The G30 Working Group on the 2023 Banking Crisis included eleven members: Mohamed El-Erian, Jason Furman, John Heimann, Gail Kelly, Mervyn King, Helene Rey, William Rhodes, Masaaki Shirakawa, Tidjane Thiam, Axel Weber, and Zhou Xiaochuan. We extend our gratitude to the Working Group members for their support, input, and dedication throughout the project.
The G30 thanks Project Director Stijn Claessens for his contributions to the report and his engagement on the endeavor.
To receive a copy of Bank Failures and Contagion: Lender of Last Resort, Liquidity, and Risk Management, contact G30 Press Officer Melissa Golding at +1 571-236-2820 or [email protected].
On January 9, 2024, at 10:00am EST, the G30 hosted a live webinar discussion of the report with William Dudley, Stijn Claessens, Darrell Duffie, and Patricia Mosser. A link to the event recording is available on the G30 website, www.group30.org.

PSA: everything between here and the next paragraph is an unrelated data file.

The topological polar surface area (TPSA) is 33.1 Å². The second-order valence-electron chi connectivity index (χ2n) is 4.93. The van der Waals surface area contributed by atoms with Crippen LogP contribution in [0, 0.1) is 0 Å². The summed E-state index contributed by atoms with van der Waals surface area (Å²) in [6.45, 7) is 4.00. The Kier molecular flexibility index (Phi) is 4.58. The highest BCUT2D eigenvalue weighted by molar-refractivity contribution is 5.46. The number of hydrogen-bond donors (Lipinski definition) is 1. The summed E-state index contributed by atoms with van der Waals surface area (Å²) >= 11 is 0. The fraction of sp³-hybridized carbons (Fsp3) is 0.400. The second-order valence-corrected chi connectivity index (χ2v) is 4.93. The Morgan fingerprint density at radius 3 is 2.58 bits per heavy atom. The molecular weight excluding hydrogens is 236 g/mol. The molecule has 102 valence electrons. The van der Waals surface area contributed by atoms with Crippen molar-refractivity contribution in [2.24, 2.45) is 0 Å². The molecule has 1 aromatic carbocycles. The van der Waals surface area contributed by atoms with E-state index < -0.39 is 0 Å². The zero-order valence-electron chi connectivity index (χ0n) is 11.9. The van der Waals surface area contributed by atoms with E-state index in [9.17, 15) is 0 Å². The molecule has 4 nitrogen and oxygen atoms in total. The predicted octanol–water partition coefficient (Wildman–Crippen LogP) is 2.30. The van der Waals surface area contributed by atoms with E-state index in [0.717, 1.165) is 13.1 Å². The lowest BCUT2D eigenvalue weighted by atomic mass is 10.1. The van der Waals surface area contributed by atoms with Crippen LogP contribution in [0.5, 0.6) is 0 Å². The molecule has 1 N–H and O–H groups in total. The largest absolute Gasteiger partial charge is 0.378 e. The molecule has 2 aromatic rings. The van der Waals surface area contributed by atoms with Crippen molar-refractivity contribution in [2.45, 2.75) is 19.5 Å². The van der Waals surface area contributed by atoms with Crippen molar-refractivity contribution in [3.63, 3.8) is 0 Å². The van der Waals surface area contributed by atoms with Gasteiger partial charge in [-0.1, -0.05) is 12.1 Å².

The Group of Thirty is an independent global body comprised of economic and financial leaders from the public and private sectors and academia. It aims to deepen understanding of global economic and financial issues, to explore the international repercussions of decisions taken in the public and private sectors, and to examine the choices available to policymakers and market practitioners. The Group was established in 1978. The Chairman of the Board of Trustees is Tharman Shanmugaratnam. Mark Carney is Chair of the Group. More information and membership bios are available at www.group30.org.
Stuart Mackintosh, The Group of Thirty, 1 202 331 2472, [email protected], group30.org
SOURCE The Group of Thirty